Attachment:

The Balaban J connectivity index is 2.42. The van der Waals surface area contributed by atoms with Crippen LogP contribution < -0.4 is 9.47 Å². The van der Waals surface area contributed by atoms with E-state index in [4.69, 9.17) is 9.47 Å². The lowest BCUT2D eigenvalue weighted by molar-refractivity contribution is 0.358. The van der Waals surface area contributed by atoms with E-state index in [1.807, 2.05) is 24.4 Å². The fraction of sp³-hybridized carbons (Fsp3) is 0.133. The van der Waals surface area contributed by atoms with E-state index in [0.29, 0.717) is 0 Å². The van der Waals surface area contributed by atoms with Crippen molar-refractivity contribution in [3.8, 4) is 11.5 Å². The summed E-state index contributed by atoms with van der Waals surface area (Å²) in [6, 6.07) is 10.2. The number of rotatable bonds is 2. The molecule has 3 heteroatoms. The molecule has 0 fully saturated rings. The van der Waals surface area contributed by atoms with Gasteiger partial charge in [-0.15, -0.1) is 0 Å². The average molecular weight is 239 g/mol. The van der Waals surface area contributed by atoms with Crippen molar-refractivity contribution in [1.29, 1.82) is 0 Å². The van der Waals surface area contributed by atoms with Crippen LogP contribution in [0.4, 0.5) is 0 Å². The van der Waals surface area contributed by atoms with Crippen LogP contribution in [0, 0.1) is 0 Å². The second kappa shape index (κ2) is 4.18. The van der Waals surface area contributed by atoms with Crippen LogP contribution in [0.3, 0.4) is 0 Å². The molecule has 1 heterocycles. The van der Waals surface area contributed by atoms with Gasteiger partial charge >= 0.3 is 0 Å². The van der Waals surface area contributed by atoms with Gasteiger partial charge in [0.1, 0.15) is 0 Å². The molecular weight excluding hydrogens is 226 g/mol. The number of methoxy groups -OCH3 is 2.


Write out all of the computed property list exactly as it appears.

The Balaban J connectivity index is 2.42. The van der Waals surface area contributed by atoms with Crippen LogP contribution < -0.4 is 9.47 Å². The van der Waals surface area contributed by atoms with E-state index in [4.69, 9.17) is 9.47 Å². The lowest BCUT2D eigenvalue weighted by molar-refractivity contribution is 0.358. The van der Waals surface area contributed by atoms with E-state index in [1.807, 2.05) is 24.4 Å². The fraction of sp³-hybridized carbons (Fsp3) is 0.133. The van der Waals surface area contributed by atoms with E-state index in [0.29, 0.717) is 0 Å². The van der Waals surface area contributed by atoms with Crippen molar-refractivity contribution in [3.8, 4) is 11.5 Å². The summed E-state index contributed by atoms with van der Waals surface area (Å²) in [6, 6.07) is 10.2. The number of rotatable bonds is 2. The molecule has 3 heteroatoms. The molecule has 0 fully saturated rings. The van der Waals surface area contributed by atoms with Gasteiger partial charge in [-0.15, -0.1) is 0 Å². The average molecular weight is 239 g/mol. The van der Waals surface area contributed by atoms with Crippen molar-refractivity contribution in [1.29, 1.82) is 0 Å². The van der Waals surface area contributed by atoms with Crippen LogP contribution in [0.4, 0.5) is 0 Å². The van der Waals surface area contributed by atoms with Crippen LogP contribution in [0, 0.1) is 0 Å². The second kappa shape index (κ2) is 4.18. The van der Waals surface area contributed by atoms with Crippen LogP contribution in [0.3, 0.4) is 0 Å². The molecule has 1 heterocycles. The van der Waals surface area contributed by atoms with Gasteiger partial charge >= 0.3 is 0 Å². The van der Waals surface area contributed by atoms with Gasteiger partial charge in [0.1, 0.15) is 0 Å². The molecular weight excluding hydrogens is 226 g/mol. The number of methoxy groups -OCH3 is 2.